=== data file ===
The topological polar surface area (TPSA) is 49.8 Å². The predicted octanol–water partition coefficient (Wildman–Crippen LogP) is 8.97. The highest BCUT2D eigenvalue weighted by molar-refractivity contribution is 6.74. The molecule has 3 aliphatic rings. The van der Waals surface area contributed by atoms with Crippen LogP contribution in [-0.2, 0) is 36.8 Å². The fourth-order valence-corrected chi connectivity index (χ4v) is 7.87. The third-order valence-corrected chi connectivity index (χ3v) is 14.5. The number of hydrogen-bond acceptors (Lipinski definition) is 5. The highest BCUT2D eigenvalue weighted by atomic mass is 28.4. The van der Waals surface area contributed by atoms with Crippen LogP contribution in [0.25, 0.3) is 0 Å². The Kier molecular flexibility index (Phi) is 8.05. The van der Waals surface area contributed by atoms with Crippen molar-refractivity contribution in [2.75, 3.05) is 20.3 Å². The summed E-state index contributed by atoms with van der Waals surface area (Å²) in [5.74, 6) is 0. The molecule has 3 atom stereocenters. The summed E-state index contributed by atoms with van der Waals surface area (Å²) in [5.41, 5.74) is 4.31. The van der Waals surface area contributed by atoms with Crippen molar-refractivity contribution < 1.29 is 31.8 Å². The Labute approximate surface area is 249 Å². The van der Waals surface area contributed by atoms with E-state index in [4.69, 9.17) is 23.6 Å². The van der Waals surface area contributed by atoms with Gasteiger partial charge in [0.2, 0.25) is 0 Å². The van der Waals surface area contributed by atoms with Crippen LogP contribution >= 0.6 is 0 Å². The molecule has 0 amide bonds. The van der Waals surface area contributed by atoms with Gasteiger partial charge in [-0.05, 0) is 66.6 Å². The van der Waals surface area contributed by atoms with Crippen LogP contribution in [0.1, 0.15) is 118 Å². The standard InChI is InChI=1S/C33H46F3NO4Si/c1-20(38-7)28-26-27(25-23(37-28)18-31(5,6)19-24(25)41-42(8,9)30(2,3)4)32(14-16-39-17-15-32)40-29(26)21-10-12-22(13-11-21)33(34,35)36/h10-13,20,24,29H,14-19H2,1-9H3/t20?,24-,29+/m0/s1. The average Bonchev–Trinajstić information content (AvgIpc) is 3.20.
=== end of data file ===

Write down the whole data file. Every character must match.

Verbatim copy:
The topological polar surface area (TPSA) is 49.8 Å². The predicted octanol–water partition coefficient (Wildman–Crippen LogP) is 8.97. The highest BCUT2D eigenvalue weighted by molar-refractivity contribution is 6.74. The molecule has 3 aliphatic rings. The van der Waals surface area contributed by atoms with Crippen LogP contribution in [-0.2, 0) is 36.8 Å². The fourth-order valence-corrected chi connectivity index (χ4v) is 7.87. The third-order valence-corrected chi connectivity index (χ3v) is 14.5. The number of hydrogen-bond acceptors (Lipinski definition) is 5. The highest BCUT2D eigenvalue weighted by atomic mass is 28.4. The van der Waals surface area contributed by atoms with Crippen LogP contribution in [0.25, 0.3) is 0 Å². The Kier molecular flexibility index (Phi) is 8.05. The van der Waals surface area contributed by atoms with Crippen molar-refractivity contribution in [2.75, 3.05) is 20.3 Å². The summed E-state index contributed by atoms with van der Waals surface area (Å²) in [5.74, 6) is 0. The molecule has 3 atom stereocenters. The summed E-state index contributed by atoms with van der Waals surface area (Å²) in [5.41, 5.74) is 4.31. The van der Waals surface area contributed by atoms with Crippen molar-refractivity contribution < 1.29 is 31.8 Å². The Labute approximate surface area is 249 Å². The van der Waals surface area contributed by atoms with E-state index in [4.69, 9.17) is 23.6 Å². The van der Waals surface area contributed by atoms with Gasteiger partial charge in [0.2, 0.25) is 0 Å². The van der Waals surface area contributed by atoms with Crippen LogP contribution >= 0.6 is 0 Å². The molecule has 0 amide bonds. The van der Waals surface area contributed by atoms with Gasteiger partial charge in [-0.05, 0) is 66.6 Å². The van der Waals surface area contributed by atoms with Crippen LogP contribution in [0.1, 0.15) is 118 Å². The standard InChI is InChI=1S/C33H46F3NO4Si/c1-20(38-7)28-26-27(25-23(37-28)18-31(5,6)19-24(25)41-42(8,9)30(2,3)4)32(14-16-39-17-15-32)40-29(26)21-10-12-22(13-11-21)33(34,35)36/h10-13,20,24,29H,14-19H2,1-9H3/t20?,24-,29+/m0/s1. The average Bonchev–Trinajstić information content (AvgIpc) is 3.20.